Most Americans use the interwebs to shape their decisions about personal health care, according to a Pew Research poll that says 61 percent of our fellow citizens regularly check the Web for information on personal health.
That’s nearly twice the number of people who use the intertubes to contact their insurance providers and slightly more than those who use the Internet as a research tool.
Things get interesting when it comes to where folks go for their health-related info. People are more likely to look at user-generated content such as blogs, community forums or ratings sites where users rank doctors and hospitals, according to the poll.
Apparently the healthcare revolution will not be televised after all — sorry Gil Scott-Heron — but it will be appearing on a computer screen near you.
The interconnectedness bled onto the New York Times‘ op-ed page this week, in a piece about doctors using Twitter to keep up with patients. Pauline Chen says the social networking tool could be instrumental in helping doctors provide the personalized attention patients desire.
Bullish on bad backs
The recession is a real pain in the neck, which apparently is a good thing for companies in the spinal device sector, according to one CEO who says that the recession hasn’t affected his company one bit.
“I think what we’re seeing from the surgeons is that there’s absolutely no drop-off whatsoever,” Alexis Lukianov tells Dow Jones.
Lukianov, the chief executive at San Diego-based cervical implants maker NuVasive, is positively bullish on the prospects for his company and the spinal market in general. Spinal surgeons are seeing no letdown in demand for procedures compared to last year, he says.
NuVasive makes a suite of products for minimally invasive spinal procedures, including technology that helps surgeons avoid disrupting nerves and an artificial cervical disc which is in trials to see if it can replace a degenerated disc.
So why is Lukianov so bullish in this Kodiak of bear economies? As MassDevice’s own David Spenciner wrote a while back, about 80 percent of Americans complain of lower back pain at some point in their lives. Losing 50 percent of your retirement egg doesn’t help either.
Or it may be that Lukianov knows that he can always try sell NuVasive to his former employer, which also made some news in the spinal world this week.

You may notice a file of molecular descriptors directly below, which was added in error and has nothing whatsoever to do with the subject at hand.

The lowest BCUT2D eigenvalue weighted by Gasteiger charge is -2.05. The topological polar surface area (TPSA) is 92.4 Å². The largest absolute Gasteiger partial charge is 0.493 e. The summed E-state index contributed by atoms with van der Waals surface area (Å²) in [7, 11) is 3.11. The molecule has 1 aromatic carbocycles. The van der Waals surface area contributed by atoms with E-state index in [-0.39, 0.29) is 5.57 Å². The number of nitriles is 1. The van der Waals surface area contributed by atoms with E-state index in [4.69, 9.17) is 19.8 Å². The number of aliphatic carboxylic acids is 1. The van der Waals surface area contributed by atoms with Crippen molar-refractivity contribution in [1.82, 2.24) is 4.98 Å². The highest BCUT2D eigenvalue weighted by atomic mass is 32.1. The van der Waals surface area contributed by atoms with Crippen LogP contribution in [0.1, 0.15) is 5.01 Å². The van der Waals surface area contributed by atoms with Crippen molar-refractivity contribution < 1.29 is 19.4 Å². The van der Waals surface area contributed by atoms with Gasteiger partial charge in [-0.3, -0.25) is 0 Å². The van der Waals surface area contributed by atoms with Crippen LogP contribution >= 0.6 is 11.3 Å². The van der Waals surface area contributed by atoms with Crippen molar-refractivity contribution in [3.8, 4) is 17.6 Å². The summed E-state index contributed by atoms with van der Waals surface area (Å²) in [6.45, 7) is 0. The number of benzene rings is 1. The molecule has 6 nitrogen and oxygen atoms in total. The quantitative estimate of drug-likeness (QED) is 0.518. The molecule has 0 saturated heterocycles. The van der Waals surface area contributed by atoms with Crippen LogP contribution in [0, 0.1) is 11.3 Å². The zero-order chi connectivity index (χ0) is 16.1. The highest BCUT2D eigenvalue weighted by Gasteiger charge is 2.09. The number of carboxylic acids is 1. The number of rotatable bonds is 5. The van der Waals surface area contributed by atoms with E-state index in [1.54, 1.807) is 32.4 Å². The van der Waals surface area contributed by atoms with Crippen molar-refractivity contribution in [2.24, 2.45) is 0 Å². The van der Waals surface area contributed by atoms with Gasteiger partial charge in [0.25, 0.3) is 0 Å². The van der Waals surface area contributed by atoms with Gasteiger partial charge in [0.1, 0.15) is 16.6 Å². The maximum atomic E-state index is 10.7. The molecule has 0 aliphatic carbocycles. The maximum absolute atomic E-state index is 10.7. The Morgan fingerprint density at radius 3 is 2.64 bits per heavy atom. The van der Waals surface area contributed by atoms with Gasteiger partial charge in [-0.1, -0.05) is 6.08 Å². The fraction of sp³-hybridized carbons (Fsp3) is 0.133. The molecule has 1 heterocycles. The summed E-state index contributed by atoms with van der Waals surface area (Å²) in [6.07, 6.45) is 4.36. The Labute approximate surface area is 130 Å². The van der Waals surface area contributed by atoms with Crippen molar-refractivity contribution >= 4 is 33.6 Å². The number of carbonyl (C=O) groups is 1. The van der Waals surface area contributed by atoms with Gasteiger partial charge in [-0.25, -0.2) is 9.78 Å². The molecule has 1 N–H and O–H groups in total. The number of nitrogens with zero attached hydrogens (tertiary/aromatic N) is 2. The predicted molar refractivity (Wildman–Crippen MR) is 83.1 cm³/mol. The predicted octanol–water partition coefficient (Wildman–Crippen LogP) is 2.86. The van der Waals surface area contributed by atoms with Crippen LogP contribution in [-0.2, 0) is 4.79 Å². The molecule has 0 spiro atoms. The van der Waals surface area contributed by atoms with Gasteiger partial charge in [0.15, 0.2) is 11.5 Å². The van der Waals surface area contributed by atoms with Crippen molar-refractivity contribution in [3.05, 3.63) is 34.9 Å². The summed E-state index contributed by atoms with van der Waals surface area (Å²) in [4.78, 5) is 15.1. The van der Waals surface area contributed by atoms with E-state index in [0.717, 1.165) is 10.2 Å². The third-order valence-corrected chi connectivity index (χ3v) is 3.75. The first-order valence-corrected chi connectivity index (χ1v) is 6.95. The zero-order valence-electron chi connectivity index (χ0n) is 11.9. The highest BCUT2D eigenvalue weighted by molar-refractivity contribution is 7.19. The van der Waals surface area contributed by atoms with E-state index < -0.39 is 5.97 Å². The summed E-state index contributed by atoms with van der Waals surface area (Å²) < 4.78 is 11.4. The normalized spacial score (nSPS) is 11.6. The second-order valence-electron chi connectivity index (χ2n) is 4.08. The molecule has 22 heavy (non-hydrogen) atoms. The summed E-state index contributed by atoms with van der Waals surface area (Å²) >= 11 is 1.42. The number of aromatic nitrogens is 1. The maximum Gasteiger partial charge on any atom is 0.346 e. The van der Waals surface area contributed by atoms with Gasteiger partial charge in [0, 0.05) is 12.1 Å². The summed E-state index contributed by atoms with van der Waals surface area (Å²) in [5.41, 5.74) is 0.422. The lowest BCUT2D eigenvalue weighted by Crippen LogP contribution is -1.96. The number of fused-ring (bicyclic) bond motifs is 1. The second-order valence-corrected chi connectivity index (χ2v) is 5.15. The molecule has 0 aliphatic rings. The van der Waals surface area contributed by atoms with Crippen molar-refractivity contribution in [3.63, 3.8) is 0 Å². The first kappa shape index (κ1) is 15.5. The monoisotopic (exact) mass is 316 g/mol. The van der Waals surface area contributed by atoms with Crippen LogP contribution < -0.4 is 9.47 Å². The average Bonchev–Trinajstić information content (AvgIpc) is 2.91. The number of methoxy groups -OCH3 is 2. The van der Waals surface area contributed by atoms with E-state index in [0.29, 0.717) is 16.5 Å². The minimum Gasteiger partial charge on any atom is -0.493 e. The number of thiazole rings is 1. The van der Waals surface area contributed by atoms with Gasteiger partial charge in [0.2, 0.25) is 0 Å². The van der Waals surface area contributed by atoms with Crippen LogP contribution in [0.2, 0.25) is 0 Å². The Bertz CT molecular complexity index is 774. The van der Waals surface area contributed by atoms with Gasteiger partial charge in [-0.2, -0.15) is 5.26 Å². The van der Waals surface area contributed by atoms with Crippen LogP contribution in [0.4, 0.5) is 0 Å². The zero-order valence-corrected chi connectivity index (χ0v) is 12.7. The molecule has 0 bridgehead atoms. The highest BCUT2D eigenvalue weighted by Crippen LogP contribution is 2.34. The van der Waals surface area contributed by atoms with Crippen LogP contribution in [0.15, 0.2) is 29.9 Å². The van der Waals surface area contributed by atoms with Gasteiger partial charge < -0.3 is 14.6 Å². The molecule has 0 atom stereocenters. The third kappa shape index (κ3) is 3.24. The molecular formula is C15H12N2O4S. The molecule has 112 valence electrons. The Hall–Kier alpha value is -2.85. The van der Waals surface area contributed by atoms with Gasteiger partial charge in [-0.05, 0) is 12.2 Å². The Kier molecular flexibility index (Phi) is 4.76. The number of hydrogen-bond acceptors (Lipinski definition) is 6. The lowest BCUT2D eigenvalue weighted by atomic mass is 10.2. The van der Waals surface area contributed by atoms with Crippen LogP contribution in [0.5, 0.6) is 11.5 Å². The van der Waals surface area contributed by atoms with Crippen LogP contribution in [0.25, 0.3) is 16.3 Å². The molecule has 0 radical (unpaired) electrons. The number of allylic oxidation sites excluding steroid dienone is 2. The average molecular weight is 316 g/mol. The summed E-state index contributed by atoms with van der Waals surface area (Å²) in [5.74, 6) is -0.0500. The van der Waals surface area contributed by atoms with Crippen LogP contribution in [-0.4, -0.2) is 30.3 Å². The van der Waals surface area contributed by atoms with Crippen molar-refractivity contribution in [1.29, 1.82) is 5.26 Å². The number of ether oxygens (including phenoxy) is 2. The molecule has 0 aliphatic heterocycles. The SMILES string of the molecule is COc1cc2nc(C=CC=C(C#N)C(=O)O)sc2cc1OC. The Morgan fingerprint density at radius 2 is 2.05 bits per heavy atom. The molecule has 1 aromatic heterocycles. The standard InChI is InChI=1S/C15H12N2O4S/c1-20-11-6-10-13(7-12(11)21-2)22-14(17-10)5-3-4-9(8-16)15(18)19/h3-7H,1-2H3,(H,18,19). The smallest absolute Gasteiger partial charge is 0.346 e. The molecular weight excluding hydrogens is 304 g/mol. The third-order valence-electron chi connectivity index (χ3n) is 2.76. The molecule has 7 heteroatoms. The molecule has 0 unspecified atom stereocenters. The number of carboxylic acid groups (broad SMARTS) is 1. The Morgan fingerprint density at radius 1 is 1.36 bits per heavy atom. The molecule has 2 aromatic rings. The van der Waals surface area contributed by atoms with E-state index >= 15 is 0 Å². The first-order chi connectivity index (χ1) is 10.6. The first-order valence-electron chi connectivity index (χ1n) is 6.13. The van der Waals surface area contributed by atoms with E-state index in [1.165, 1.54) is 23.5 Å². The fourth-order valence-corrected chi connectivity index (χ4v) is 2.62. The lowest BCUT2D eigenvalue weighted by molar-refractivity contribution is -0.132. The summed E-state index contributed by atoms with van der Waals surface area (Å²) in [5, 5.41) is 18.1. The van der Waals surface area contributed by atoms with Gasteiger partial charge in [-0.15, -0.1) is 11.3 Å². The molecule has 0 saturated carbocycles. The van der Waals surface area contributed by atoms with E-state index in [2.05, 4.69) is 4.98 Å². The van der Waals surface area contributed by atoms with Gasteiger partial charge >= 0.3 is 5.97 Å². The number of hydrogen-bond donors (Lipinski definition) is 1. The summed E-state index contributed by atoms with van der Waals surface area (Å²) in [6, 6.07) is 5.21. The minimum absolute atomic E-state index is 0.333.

Medtronic’s Memphis-based spinal and biologics business received FDA approval for its Bryan cervical disc system to treat single-level cervical disc disease.
The device is a titanium-polyurethane prosthetic that’s inserted between the vertebrae to replace a natural spinal disc.
Medtronic is the market leader in spinal products, which may explain why it’s always sunny in Minnesota, even when it’s zero degrees.
Medtronic sings the recall blues
There was a cloud over Medtronic after some bad news broke: The FDA announced it classified as a Class 1 recall the company’s previously announced advisory about its Kappa and Sigma series pacemakers.
The medical products colossus said last month that there was a problem with the wiring in a small portion of the pacemakers, making them susceptible to separation. The problem could lead to “loss of rate response, premature battery depletion, loss of telemetry, or no output, potentially causing patient symptoms such as fainting and lightheadedness.”
A Class 1 recall means the federal watchdog believes there’s “reasonable probability that the use of or exposure to a violative product will cause serious adverse health consequences or death.”
Medtronic created a website to keep its customers informed.
Capitol Hill starts in on comparative effectiveness
A House bill introduced Wednesday by Rep. Bill Pascrell Jr. of New Jersey and Rep. Lloyd Doggett of Texas would create an artificial joint registry to help “improve patient safety and outcomes and get rid of poorly performing devices,” Pascrell tells the Times .
The move is the first step in fulfilling President Barack Obama’s push for comparative effectiveness research and is, of course, not very popular with some industry groups, according to the Times.
Venturing into medical devices
Venture capital firms are looking to increase investment activity in medical devices over the next three years, according to the “2009 Global Venture Capital Survey” by Deloitte Touche Tohmatsu and the National Venture Capital Assn.